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HTTP::Date(3)         User Contributed Perl Documentation        HTTP::Date(3)

       HTTP::Date - date conversion routines

        use HTTP::Date;

        $string = time2str($time);    # Format as GMT ASCII time
        $time = str2time($string);    # convert ASCII date to machine time

       This module provides functions that deal the date formats used by the HTTP protocol (and then some more).  Only
       the first two functions, time2str() and str2time(), are exported by default.

       time2str( [$time] )
           The time2str() function converts a machine time (seconds since epoch) to a string.  If the function is
           called without an argument, it will use the current time.

           The string returned is in the format preferred for the HTTP protocol.  This is a fixed length subset of the
           format defined by RFC 1123, represented in Universal Time (GMT).  An example of a time stamp in this format

              Sun, 06 Nov 1994 08:49:37 GMT

       str2time( $str [, $zone] )
           The str2time() function converts a string to machine time.  It returns "undef" if the format of $str is
           unrecognized, otherwise whatever the "Time::Local" functions can make out of the parsed time.  Dates before
           the system's epoch may not work on all operating systems.  The time formats recognized are the same as for

           The function also takes an optional second argument that specifies the default time zone to use when con-
           verting the date.  This parameter is ignored if the zone is found in the date string itself.  If this
           parameter is missing, and the date string format does not contain any zone specification, then the local
           time zone is assumed.

           If the zone is not ""GMT"" or numerical (like ""-0800"" or "+0100"), then the "Time::Zone" module must be
           installed in order to get the date recognized.

       parse_date( $str )
           This function will try to parse a date string, and then return it as a list of numerical values followed by
           a (possible undefined) time zone specifier; ($year, $month, $day, $hour, $min, $sec, $tz).  The $year
           returned will not have the number 1900 subtracted from it and the $month numbers start with 1.

           In scalar context the numbers are interpolated in a string of the "YYYY-MM-DD hh:mm:ss TZ"-format and

           If the date is unrecognized, then the empty list is returned.

           The function is able to parse the following formats:

            "Wed, 09 Feb 1994 22:23:32 GMT"       -- HTTP format
            "Thu Feb  3 17:03:55 GMT 1994"        -- ctime(3) format
            "Thu Feb  3 00:00:00 1994",           -- ANSI C asctime() format
            "Tuesday, 08-Feb-94 14:15:29 GMT"     -- old rfc850 HTTP format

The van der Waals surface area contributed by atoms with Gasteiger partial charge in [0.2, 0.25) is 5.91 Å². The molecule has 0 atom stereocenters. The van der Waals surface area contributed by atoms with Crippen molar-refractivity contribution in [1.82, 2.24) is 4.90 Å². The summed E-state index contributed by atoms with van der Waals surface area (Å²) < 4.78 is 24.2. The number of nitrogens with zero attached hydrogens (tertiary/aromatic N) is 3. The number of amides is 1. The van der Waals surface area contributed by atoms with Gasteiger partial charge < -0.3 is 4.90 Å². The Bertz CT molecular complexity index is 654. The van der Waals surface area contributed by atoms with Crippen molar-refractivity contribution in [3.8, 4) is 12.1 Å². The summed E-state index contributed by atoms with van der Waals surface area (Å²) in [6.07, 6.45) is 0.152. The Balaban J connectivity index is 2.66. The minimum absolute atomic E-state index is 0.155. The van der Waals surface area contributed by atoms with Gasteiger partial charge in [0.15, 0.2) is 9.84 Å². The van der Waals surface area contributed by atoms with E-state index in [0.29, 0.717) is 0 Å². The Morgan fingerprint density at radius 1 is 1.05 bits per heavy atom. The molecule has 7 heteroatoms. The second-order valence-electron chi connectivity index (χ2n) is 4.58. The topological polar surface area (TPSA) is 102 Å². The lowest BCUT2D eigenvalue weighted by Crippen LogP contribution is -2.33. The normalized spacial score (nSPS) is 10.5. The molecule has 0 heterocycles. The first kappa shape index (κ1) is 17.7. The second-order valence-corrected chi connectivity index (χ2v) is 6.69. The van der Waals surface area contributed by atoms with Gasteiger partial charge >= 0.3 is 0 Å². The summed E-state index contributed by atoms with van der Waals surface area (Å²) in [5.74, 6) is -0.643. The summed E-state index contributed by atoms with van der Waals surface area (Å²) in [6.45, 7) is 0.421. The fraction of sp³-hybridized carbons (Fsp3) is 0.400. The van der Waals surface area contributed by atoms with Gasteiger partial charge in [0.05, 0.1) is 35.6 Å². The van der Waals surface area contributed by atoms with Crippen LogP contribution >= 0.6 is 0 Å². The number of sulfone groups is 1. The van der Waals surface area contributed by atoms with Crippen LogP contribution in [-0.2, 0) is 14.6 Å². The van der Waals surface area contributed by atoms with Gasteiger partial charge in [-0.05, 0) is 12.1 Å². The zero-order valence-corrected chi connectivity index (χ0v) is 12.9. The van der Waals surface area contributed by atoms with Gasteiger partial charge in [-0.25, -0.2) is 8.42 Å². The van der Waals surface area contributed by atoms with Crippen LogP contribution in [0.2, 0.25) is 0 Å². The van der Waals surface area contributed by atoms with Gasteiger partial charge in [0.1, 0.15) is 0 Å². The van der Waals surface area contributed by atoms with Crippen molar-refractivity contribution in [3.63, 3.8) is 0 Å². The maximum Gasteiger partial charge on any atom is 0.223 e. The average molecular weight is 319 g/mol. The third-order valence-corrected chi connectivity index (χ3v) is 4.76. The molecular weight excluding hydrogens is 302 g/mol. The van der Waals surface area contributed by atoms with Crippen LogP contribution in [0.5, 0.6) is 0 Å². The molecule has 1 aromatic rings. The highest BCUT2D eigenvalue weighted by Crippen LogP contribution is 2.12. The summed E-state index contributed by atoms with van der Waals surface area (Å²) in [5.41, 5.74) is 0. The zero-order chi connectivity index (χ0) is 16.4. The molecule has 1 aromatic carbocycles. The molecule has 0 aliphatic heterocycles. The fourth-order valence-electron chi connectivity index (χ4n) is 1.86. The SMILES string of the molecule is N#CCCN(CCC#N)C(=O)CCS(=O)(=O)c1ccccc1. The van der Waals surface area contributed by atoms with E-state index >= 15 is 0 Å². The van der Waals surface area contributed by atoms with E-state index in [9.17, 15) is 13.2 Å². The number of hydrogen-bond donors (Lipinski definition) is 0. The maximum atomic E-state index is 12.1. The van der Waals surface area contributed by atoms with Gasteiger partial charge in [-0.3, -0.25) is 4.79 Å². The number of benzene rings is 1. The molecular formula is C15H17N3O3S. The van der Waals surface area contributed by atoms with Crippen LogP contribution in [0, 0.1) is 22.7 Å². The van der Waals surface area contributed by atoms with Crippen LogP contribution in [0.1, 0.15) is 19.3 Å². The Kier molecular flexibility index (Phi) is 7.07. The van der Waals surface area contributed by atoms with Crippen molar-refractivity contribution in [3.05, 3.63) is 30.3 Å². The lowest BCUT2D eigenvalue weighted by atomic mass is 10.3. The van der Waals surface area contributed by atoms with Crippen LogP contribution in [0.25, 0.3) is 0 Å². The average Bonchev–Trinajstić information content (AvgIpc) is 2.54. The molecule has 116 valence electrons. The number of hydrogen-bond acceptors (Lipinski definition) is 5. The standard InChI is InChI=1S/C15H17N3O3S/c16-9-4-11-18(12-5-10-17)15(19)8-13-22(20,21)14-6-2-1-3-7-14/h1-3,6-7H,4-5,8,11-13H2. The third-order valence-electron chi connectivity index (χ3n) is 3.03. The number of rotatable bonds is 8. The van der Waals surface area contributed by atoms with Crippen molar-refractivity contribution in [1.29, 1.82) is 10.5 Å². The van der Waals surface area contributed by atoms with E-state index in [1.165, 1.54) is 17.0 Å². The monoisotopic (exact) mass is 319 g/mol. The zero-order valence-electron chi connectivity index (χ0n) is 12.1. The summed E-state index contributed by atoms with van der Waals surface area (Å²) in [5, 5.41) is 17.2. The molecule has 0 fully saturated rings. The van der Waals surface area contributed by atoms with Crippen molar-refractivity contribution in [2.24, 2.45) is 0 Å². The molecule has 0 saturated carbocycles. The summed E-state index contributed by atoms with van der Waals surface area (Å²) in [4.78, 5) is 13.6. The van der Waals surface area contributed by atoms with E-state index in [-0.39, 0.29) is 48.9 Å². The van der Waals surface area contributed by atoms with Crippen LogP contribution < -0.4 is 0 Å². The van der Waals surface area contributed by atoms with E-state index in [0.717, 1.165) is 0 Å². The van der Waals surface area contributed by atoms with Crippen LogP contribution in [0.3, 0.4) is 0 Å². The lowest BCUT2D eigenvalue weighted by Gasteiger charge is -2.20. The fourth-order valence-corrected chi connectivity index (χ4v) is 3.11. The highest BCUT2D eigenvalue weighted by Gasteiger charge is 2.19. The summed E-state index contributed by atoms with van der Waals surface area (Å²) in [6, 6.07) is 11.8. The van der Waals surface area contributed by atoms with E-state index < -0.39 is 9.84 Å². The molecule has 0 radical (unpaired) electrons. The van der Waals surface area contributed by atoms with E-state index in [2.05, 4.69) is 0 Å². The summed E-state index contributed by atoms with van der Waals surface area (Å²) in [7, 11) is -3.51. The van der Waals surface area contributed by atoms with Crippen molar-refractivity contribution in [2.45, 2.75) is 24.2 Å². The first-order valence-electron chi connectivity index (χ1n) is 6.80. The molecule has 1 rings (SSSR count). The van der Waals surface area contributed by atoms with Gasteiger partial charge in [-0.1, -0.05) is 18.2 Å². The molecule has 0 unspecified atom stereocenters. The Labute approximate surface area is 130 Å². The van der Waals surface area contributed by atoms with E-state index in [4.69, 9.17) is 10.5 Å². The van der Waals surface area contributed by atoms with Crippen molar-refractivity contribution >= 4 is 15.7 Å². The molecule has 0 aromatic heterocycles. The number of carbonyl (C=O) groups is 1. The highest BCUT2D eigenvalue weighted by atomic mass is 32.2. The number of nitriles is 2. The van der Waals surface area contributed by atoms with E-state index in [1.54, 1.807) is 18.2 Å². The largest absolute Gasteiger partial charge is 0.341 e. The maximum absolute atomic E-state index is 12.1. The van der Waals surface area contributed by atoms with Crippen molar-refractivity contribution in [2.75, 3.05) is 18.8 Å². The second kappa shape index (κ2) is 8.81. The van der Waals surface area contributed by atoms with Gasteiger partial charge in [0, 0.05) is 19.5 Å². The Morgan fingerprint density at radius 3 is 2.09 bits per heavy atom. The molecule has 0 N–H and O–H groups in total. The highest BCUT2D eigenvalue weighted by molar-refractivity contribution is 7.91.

"Tuesday, 08-Feb-1994 14:15:29 GMT"   -- broken rfc850 HTTP format

            "03/Feb/1994:17:03:55 -0700"   -- common logfile format
            "09 Feb 1994 22:23:32 GMT"     -- HTTP format (no weekday)
            "08-Feb-94 14:15:29 GMT"       -- rfc850 format (no weekday)
            "08-Feb-1994 14:15:29 GMT"     -- broken rfc850 format (no weekday)

            "1994-02-03 14:15:29 -0100"    -- ISO 8601 format
            "1994-02-03 14:15:29"          -- zone is optional
            "1994-02-03"                   -- only date
            "1994-02-03T14:15:29"          -- Use T as separator
            "19940203T141529Z"             -- ISO 8601 compact format
            "19940203"                     -- only date

            "08-Feb-94"         -- old rfc850 HTTP format    (no weekday, no time)
            "08-Feb-1994"       -- broken rfc850 HTTP format (no weekday, no time)
            "09 Feb 1994"       -- proposed new HTTP format  (no weekday, no time)
            "03/Feb/1994"       -- common logfile format     (no time, no offset)

            "Feb  3  1994"      -- Unix 'ls -l' format
            "Feb  3 17:03"      -- Unix 'ls -l' format

            "11-15-96  03:52PM" -- Windows 'dir' format

           The parser ignores leading and trailing whitespace.  It also allow the seconds to be missing and the month
           to be numerical in most formats.

           If the year is missing, then we assume that the date is the first matching date before current month.  If
           the year is given with only 2 digits, then parse_date() will select the century that makes the year closest
           to the current date.

       time2iso( [$time] )
           Same as time2str(), but returns a "YYYY-MM-DD hh:mm:ss"-formatted string representing time in the local
           time zone.

       time2isoz( [$time] )
           Same as time2str(), but returns a "YYYY-MM-DD hh:mm:ssZ"-formatted string representing Universal Time.

       "time" in perlfunc, Time::Zone

       Copyright 1995-1999, Gisle Aas

       This library is free software; you can redistribute it and/or modify it under the same terms as Perl itself.

perl v5.8.8                       2008-12-05                     HTTP::Date(3)